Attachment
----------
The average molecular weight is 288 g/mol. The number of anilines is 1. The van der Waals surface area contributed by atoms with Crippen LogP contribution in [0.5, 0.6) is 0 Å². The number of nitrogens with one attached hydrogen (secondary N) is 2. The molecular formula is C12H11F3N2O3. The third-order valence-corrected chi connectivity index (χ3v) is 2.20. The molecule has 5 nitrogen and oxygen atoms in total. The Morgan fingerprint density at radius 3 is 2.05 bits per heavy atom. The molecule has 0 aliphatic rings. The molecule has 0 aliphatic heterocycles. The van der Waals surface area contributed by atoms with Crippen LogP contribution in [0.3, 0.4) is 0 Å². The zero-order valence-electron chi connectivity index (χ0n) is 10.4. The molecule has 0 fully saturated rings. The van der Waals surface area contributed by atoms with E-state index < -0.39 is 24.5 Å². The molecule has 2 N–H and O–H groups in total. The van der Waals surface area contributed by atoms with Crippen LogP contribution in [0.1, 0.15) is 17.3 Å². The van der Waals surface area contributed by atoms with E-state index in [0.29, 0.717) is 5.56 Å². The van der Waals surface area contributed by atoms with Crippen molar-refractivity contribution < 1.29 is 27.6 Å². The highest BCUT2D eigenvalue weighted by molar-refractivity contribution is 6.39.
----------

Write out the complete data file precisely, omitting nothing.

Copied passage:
The average molecular weight is 288 g/mol. The number of anilines is 1. The van der Waals surface area contributed by atoms with Crippen LogP contribution in [0.5, 0.6) is 0 Å². The number of nitrogens with one attached hydrogen (secondary N) is 2. The molecular formula is C12H11F3N2O3. The third-order valence-corrected chi connectivity index (χ3v) is 2.20. The molecule has 5 nitrogen and oxygen atoms in total. The Morgan fingerprint density at radius 3 is 2.05 bits per heavy atom. The molecule has 0 aliphatic rings. The molecule has 0 aliphatic heterocycles. The van der Waals surface area contributed by atoms with Crippen LogP contribution in [0.3, 0.4) is 0 Å². The zero-order valence-electron chi connectivity index (χ0n) is 10.4. The molecule has 0 fully saturated rings. The van der Waals surface area contributed by atoms with E-state index < -0.39 is 24.5 Å². The molecule has 2 N–H and O–H groups in total. The van der Waals surface area contributed by atoms with Crippen LogP contribution in [0.1, 0.15) is 17.3 Å². The van der Waals surface area contributed by atoms with E-state index in [0.29, 0.717) is 5.56 Å². The van der Waals surface area contributed by atoms with Crippen molar-refractivity contribution < 1.29 is 27.6 Å². The highest BCUT2D eigenvalue weighted by molar-refractivity contribution is 6.39.